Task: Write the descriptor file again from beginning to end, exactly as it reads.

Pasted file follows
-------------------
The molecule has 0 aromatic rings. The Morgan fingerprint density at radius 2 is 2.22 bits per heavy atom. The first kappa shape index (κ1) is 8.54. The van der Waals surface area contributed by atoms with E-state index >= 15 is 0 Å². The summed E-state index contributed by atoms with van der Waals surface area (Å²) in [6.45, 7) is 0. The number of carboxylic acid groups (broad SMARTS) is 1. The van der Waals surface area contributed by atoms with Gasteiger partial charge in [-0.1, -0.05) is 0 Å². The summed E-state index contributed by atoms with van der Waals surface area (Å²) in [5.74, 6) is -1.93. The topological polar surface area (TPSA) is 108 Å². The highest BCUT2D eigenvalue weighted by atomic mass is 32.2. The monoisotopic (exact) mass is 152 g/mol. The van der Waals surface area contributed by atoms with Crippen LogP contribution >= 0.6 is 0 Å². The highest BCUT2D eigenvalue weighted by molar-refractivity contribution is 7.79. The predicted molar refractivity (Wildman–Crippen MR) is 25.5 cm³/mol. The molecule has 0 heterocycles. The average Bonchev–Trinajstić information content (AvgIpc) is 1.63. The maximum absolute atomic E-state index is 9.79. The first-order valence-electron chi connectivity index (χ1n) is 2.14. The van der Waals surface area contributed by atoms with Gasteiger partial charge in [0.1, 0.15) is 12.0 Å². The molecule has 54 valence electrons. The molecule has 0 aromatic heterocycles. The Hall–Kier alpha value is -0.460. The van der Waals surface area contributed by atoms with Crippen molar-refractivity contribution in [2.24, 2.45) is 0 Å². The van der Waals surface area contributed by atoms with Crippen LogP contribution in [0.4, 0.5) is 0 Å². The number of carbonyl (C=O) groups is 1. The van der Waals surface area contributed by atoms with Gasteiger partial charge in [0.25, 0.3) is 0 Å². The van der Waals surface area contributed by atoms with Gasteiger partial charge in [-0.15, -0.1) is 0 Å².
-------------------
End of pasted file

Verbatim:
The molecule has 0 aromatic rings. The Morgan fingerprint density at radius 2 is 2.22 bits per heavy atom. The first kappa shape index (κ1) is 8.54. The van der Waals surface area contributed by atoms with E-state index >= 15 is 0 Å². The summed E-state index contributed by atoms with van der Waals surface area (Å²) in [6.45, 7) is 0. The number of carboxylic acid groups (broad SMARTS) is 1. The van der Waals surface area contributed by atoms with Gasteiger partial charge in [-0.1, -0.05) is 0 Å². The summed E-state index contributed by atoms with van der Waals surface area (Å²) in [5.74, 6) is -1.93. The topological polar surface area (TPSA) is 108 Å². The highest BCUT2D eigenvalue weighted by atomic mass is 32.2. The monoisotopic (exact) mass is 152 g/mol. The van der Waals surface area contributed by atoms with Crippen LogP contribution >= 0.6 is 0 Å². The highest BCUT2D eigenvalue weighted by molar-refractivity contribution is 7.79. The predicted molar refractivity (Wildman–Crippen MR) is 25.5 cm³/mol. The molecule has 0 heterocycles. The average Bonchev–Trinajstić information content (AvgIpc) is 1.63. The maximum absolute atomic E-state index is 9.79. The first-order valence-electron chi connectivity index (χ1n) is 2.14. The van der Waals surface area contributed by atoms with Gasteiger partial charge in [0.1, 0.15) is 12.0 Å². The molecule has 54 valence electrons. The molecule has 0 aromatic heterocycles. The Hall–Kier alpha value is -0.460. The van der Waals surface area contributed by atoms with Crippen molar-refractivity contribution in [2.24, 2.45) is 0 Å². The van der Waals surface area contributed by atoms with Crippen LogP contribution in [0.4, 0.5) is 0 Å². The number of carbonyl (C=O) groups is 1. The van der Waals surface area contributed by atoms with Gasteiger partial charge in [0.25, 0.3) is 0 Å². The van der Waals surface area contributed by atoms with Gasteiger partial charge in [-0.15, -0.1) is 0 Å².